White has been able to partner up by networking and making relationships with sponsors and companies outside the country. “Every country is not like the United States, you have to have the level of catering,” says White. She understood that limiting her services and brand to just America was selling herself short. Having a plan to extend globally has enhanced her outlook of her goals. She’s been received with open arms by being genuine, being able to communicate and negotiating with a level of respect. “A part of being a leader is understanding the views of everyone involved. No matter how or what the situation is, you have to see and respect everyone views of how and what they bring into the table.”
The next goal on her list is the NBA Development League (NBA D-League which is about to become the G-League for gatorade). White sees herself being a part of upper management or even the owner of an NBA D-League. She wants the challenge of making a team almost more popular than an NBA team. Not for the fortune but she wants to build a platform to once again connect with the community. “Through the D-League, I’ll have a community outreach budget so now we’re in the schools, we’re getting people off the streets, were bringing them in community programs” exclaims White. “That’s the goal, to go back where you came from and rebuild.”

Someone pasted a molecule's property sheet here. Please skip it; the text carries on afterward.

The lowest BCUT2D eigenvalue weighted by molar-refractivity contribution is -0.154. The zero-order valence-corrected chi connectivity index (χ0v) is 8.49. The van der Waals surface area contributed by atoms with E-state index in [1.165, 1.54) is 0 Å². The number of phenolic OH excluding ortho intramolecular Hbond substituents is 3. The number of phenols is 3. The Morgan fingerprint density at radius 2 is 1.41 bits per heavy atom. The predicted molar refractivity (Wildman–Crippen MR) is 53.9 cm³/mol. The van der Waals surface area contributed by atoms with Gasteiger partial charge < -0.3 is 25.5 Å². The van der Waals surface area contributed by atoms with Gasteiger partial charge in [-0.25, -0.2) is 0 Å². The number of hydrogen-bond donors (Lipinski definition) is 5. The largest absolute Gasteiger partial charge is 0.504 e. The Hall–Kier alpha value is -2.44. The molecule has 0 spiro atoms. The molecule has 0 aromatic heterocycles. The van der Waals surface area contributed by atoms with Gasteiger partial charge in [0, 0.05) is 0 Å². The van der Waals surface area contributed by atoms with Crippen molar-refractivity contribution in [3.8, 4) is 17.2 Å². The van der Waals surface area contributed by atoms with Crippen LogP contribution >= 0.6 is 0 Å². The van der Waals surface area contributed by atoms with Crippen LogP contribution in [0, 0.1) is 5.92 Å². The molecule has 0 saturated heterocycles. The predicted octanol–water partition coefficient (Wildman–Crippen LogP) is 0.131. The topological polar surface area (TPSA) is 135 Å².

You have to involve the community because that’s where it starts, without the community, you have nothing.”
White realizes how important it is becoming an owner for a professional team, especially basketball. “There are a few woman leaders in basketball from commentary to owners like Stephanie Ready, Becky Hammon, Cheryl Miller and Gail Miller which is great,” says White, “It’s time for our generation to have a female owner, operations manager or Vice President for an NBA Team or D-League team.” White is willing to prove that she has what it takes to become the first owner in the D-League. Her ability to build relationships and comradery within an organization from upper management all the way to the players puts her in a league with the current NBA and D-League owners. “I know that it will not only be an accomplishment but a challenge due to the fact that I will be the first woman to do so and all eyes will be on me,” says White. “I can show you better than tell you, I just need the chance.”
In possessing a NBA D-League team, White believes she can bring differentia, large corporations, international relationships, youth programs, and community programs. “I’ll be dominating social media presence and social media accolades, I can create a national audience and will bring in local city talent and bring in high level international talents.” White is awaiting for that opportunity but realizes that while she’s waiting, there is more work to be done for her team, her friends, family and most of all, the communities that are in dire need for support.
Some of White’s accolades include: Donuts with Dads, President of the National Black Latino Council